Reforms in Saudi Arabia in recent years were remarkable considering its former societal atmosphere. The reforms, however, had no democratic breakthroughs.
To almost every person, the idea of Saudi Arabian dunes humming to rhythms of legendary DJ van Buuren is unfathomable. However, the kingdom recently hosted the MDL Beast Soundstorm, a government-sponsored music event for 4 days. In addition to van Buuren, major performers such as David Guetta, Jason Derulo, and Martin Garrix performed in the ceremony. It’s hard to believe that Saudi food courts couldn’t even play music just less than 5 years ago.
Shifting political and sovereign dynamics in Riyadh, since 2015, have been highlighted by musical events like the recent one. Less than 700 hundred thousands of Saudi citizens attended. This shows how flexible the Saudi citizens were in adjusting themselves to reforms that were more political than social.
Allowing ladies to wear a free dressing rather than the previous entire hijab, abolishing the restriction on this group for driving, loosening restrictions on movie facilities, curtailing the authority of religious police, and more have all been implemented recently.
Saudi Crown Prince is considered the driving force behind the country’s rapid changes. The measures are just one aspect of Bin Salman‘s socio-political reforms. The reforms in Saudi Arabia aim at changing the worldwide view of the country and contain the international backlashes. The ambition is to transform Saudi Arabia into a modern, liberal, tourism-friendly nation that wants to hide, and not move away from, its hardline traditions.
However, the country’s tentative new tango is mitigated by the reality that it is a formal adherent of extremist takes of Islam like Wahhabism, or Salafism. This period of change also marked a suppression against domestic opposition, with few willing to publicly denounce the rulers.
Reforms in Saudi Arabia; Social or Political?
Bin Salman, through the blessing of father, has enacted significant reforms in the first months of taking the power. However, there is no evidence that he plans to follow up his bold social reforms in Saudi Arabia with equally bold reforms of the kingdom’s governance institutions. Actually, it appears that Riyadh will continue its conduct an autocratic government under the young crown prince, with little room for citizen engagement.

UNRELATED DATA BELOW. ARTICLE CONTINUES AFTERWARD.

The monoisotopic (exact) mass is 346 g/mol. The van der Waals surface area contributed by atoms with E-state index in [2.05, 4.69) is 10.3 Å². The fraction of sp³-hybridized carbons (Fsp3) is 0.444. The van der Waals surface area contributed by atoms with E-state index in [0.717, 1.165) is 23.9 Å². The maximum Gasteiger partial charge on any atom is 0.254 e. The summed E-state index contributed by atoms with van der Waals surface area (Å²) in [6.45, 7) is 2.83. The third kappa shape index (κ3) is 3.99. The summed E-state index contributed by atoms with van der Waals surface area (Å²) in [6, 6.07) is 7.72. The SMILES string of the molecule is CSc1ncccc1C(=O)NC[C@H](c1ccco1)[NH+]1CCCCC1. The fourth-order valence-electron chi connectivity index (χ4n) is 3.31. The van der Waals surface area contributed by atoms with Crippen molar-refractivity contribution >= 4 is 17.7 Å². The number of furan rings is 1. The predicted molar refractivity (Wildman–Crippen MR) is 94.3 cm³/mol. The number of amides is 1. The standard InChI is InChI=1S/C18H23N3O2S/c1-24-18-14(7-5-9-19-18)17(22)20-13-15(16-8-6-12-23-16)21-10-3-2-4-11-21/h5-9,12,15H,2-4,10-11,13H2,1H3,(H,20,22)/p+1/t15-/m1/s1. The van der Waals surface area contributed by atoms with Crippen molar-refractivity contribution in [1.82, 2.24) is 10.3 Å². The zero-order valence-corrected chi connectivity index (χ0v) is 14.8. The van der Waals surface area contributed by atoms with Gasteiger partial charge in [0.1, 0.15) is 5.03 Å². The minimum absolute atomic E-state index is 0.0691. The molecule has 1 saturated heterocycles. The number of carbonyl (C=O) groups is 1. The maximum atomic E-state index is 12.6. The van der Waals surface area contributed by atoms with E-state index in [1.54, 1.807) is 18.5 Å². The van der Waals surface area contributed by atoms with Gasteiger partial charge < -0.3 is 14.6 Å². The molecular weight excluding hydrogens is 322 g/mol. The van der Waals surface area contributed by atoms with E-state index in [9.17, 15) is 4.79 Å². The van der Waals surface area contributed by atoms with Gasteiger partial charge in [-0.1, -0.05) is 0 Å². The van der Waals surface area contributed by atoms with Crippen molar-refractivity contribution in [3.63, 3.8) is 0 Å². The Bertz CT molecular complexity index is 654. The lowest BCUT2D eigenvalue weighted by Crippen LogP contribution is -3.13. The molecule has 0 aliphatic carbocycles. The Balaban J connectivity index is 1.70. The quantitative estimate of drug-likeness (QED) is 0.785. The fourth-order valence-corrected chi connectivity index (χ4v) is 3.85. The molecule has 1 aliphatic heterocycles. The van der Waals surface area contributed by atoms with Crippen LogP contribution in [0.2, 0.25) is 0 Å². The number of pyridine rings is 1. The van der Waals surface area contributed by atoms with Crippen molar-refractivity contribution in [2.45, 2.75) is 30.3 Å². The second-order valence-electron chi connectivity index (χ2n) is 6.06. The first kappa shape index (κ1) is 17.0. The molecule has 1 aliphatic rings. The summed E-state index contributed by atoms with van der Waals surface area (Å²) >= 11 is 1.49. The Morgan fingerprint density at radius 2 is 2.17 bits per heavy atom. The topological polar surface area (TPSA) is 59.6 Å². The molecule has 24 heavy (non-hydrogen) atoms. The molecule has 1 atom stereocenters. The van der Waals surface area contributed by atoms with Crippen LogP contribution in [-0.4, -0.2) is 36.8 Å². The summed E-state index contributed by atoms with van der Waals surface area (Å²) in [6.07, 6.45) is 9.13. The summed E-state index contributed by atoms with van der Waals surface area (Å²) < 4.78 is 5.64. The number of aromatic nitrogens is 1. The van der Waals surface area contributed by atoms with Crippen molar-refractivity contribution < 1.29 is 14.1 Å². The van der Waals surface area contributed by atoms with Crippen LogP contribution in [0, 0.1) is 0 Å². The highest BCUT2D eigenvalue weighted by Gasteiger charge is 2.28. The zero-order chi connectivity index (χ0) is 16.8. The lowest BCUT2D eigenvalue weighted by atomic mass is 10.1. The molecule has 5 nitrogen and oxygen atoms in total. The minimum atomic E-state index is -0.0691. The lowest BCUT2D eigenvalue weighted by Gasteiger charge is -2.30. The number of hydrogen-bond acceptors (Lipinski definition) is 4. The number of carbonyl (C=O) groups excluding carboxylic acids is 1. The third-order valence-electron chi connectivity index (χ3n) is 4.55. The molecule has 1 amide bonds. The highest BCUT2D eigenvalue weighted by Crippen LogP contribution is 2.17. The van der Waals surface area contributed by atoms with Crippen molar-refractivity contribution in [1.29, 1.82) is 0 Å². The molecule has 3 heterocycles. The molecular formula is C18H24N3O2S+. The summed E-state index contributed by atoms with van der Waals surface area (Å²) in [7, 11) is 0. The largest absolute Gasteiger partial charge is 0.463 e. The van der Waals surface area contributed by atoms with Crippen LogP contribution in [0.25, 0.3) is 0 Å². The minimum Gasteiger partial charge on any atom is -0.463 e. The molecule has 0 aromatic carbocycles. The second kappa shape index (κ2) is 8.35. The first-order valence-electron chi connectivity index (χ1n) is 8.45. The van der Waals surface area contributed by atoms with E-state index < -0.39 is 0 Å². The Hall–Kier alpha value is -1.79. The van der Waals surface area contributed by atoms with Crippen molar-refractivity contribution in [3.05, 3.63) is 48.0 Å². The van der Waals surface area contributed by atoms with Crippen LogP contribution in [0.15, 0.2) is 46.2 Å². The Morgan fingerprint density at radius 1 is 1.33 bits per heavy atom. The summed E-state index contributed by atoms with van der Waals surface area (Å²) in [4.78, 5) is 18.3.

Saudi nationals are still being subject to detention and imprisonment for speaking out against the administration or engaging in nonviolent civil disobedience. According to HRW, almost all participants of the “Saudi Civil and Political Rights Association” have been jailed for their activism. Several freelance journalists and web campaigners have been received long-term convictions for their activity.
In an unprecedented show of power, Saudi authorities held scores of the country’s richest and most influential businesspeople and top administrative figures for months in the Ritz-Carlton Hotel in 2020. The inmates were imprisoned until they promised to refund the revenue in suspected fraudulent payoffs to the government. Some accounts claim the ultimate sum exceeded $100 billion.
Fraud is certainly a substantial hindrance to economic reform in Saudi Arabia. Government action to eradicate it will surely enhance the business environment and encourage international and local investment. Furthermore, the government’s actions against individuals suspected of corruption were widely praised by Saudi residents.
Saudi Arabia’s conduct on Khashoggi murder in Istanbul consulate and its suppression of female activist Loujain Al-Hathloul is clarifying. Far from entailing democratic or social reforms, Riyadh practices are political activism to welcome western powers and attract foreign investors. Mohammad Bin Salman is smart enough to know that equaling social with democratic overhaul in Saudi Arabia will endanger the pillars of kingdom in the country.
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